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Aerobic biotransformation of alkyl branched aromatic alkanoic naphthenic acids via two different pathways by a new isolate of Mycobacterium

Johnson, RJ and West, CE and Swaih, AM and Folwell, BD and Smith, BE and Rowland, SJ and Whitby, C (2012) 'Aerobic biotransformation of alkyl branched aromatic alkanoic naphthenic acids via two different pathways by a new isolate of Mycobacterium.' Environmental Microbiology, 14 (4). 872 - 882. ISSN 1462-2912

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Abstract

Naphthenic acids (NAs) are complex mixtures of carboxylic acids found in weathered crude oils and oil sands, and are toxic, corrosive and persistent. However, little is known about the microorganisms and mechanisms involved in NA degradation. We isolated a sediment bacterium (designated strain IS2.3), with 100% 16S rRNA gene sequence identity to Mycobacterium aurum, which degraded synthetic NAs (4′-n-butylphenyl)-4-butanoic acid (n-BPBA) and (4′-t-butylphenyl)-4-butanoic acid (t-BPBA). n-BPBA was readily oxidized with almost complete degradation (96.8%±0.3) compared with t-BPBA (77.8%±3.7 degraded) by day 49. Cell counts increased fourfold by day 14 but decreased after day 14 for both n- and t-BPBA. At day 14, (4′-butylphenyl)ethanoic acid (BPEA) metabolites were detected. Additional metabolites produced during t-BPBA degradation were identified by mass spectrometry of derivatives as (4′-carboxy-t-butylphenyl)-4-butanoic acid and (4′-carboxy-t-butylphenyl)ethanoic acid; suggesting that strain IS2.3 used omega oxidation of t-BPEA to oxidize the tert-butyl side-chain to produce (4′-carboxy-t-butylphenyl)ethanoic acid, as the primary route for biodegradation. However, strain IS2.3 also produced this metabolite through initial omega oxidation of the tert-butyl side-chain of t-BPBA, followed by beta-oxidation of the alkanoic acid side-chain. In conclusion, an isolate belonging to the genus Mycobacterium degraded highly branched aromatic NAs via two different pathways. © 2011 Society for Applied Microbiology and Blackwell Publishing Ltd.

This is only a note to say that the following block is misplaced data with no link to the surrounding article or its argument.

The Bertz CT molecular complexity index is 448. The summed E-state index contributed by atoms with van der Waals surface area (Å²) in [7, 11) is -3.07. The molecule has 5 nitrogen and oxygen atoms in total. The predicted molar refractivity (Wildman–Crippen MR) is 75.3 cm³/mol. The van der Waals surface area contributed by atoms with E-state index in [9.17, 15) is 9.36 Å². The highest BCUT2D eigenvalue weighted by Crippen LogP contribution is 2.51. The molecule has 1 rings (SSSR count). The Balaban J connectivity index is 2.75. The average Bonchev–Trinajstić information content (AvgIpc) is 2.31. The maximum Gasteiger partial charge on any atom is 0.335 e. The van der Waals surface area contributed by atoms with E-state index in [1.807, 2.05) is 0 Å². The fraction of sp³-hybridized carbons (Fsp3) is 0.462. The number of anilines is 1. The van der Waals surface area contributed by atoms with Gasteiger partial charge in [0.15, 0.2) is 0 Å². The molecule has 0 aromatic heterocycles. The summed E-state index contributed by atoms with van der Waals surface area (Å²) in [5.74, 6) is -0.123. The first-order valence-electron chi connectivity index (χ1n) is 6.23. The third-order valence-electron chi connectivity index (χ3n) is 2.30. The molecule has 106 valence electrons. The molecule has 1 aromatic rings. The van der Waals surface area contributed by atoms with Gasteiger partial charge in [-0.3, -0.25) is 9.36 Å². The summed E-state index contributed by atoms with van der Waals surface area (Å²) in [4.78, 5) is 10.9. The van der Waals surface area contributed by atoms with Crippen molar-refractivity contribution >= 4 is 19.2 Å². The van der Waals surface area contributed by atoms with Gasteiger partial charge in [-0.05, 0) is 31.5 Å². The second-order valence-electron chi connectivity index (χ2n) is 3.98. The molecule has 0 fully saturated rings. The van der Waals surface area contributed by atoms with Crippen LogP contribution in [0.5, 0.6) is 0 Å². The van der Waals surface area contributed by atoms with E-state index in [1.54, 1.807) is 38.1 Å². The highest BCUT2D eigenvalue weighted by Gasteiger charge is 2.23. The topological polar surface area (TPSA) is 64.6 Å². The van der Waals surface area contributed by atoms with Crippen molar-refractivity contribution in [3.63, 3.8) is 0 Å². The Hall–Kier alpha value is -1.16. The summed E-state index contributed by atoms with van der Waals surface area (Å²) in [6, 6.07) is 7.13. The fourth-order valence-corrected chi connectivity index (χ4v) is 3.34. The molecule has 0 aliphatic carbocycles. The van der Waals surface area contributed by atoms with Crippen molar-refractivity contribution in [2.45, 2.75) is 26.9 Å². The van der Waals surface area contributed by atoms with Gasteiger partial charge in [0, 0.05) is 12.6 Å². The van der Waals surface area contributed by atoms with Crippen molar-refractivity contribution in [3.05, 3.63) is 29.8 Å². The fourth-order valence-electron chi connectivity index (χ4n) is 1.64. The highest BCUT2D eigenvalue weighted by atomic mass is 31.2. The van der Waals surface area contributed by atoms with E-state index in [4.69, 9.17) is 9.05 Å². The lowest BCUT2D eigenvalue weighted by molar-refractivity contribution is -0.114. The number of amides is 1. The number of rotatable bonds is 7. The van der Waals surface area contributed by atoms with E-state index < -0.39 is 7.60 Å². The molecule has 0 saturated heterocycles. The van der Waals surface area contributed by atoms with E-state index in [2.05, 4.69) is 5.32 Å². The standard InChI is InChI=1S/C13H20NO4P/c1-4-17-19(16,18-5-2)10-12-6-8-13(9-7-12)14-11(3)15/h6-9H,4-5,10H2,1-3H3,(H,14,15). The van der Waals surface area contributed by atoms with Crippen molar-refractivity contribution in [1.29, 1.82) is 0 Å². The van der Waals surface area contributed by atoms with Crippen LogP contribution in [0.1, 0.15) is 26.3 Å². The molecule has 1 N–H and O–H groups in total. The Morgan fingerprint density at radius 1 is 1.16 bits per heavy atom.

Item Type: Article
Subjects: Q Science > QH Natural history > QH301 Biology
Divisions: Faculty of Science and Health > Biological Sciences, School of
Depositing User: Jim Jamieson
Date Deposited: 26 Jan 2012 15:18
Last Modified: 30 Jan 2019 16:22
URI: http://repository.essex.ac.uk/id/eprint/2164

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